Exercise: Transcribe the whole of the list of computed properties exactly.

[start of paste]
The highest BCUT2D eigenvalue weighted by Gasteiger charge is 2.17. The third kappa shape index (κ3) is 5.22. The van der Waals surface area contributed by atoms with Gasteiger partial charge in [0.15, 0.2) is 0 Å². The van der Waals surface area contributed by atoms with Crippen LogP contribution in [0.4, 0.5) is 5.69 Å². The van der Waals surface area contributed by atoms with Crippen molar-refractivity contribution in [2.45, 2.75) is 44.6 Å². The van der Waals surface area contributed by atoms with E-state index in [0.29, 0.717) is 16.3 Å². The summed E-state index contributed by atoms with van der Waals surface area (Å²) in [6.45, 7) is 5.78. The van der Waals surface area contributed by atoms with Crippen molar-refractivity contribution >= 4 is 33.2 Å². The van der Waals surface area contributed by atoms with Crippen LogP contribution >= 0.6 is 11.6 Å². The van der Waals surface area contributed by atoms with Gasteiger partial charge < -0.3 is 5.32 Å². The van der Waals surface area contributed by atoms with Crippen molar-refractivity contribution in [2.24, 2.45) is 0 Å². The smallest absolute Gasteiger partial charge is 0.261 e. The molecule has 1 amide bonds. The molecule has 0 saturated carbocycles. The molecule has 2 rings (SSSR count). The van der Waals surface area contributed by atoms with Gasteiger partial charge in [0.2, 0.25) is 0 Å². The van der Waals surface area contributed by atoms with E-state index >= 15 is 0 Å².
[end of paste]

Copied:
The highest BCUT2D eigenvalue weighted by Gasteiger charge is 2.17. The third kappa shape index (κ3) is 5.22. The van der Waals surface area contributed by atoms with Gasteiger partial charge in [0.15, 0.2) is 0 Å². The van der Waals surface area contributed by atoms with Crippen LogP contribution in [0.4, 0.5) is 5.69 Å². The van der Waals surface area contributed by atoms with Crippen molar-refractivity contribution in [2.45, 2.75) is 44.6 Å². The van der Waals surface area contributed by atoms with E-state index in [0.29, 0.717) is 16.3 Å². The summed E-state index contributed by atoms with van der Waals surface area (Å²) in [6.45, 7) is 5.78. The van der Waals surface area contributed by atoms with Crippen molar-refractivity contribution >= 4 is 33.2 Å². The van der Waals surface area contributed by atoms with Crippen LogP contribution >= 0.6 is 11.6 Å². The van der Waals surface area contributed by atoms with Gasteiger partial charge < -0.3 is 5.32 Å². The van der Waals surface area contributed by atoms with Crippen molar-refractivity contribution in [2.24, 2.45) is 0 Å². The smallest absolute Gasteiger partial charge is 0.261 e. The molecule has 1 amide bonds. The molecule has 0 saturated carbocycles. The molecule has 2 rings (SSSR count). The van der Waals surface area contributed by atoms with Gasteiger partial charge in [0.2, 0.25) is 0 Å². The van der Waals surface area contributed by atoms with E-state index >= 15 is 0 Å².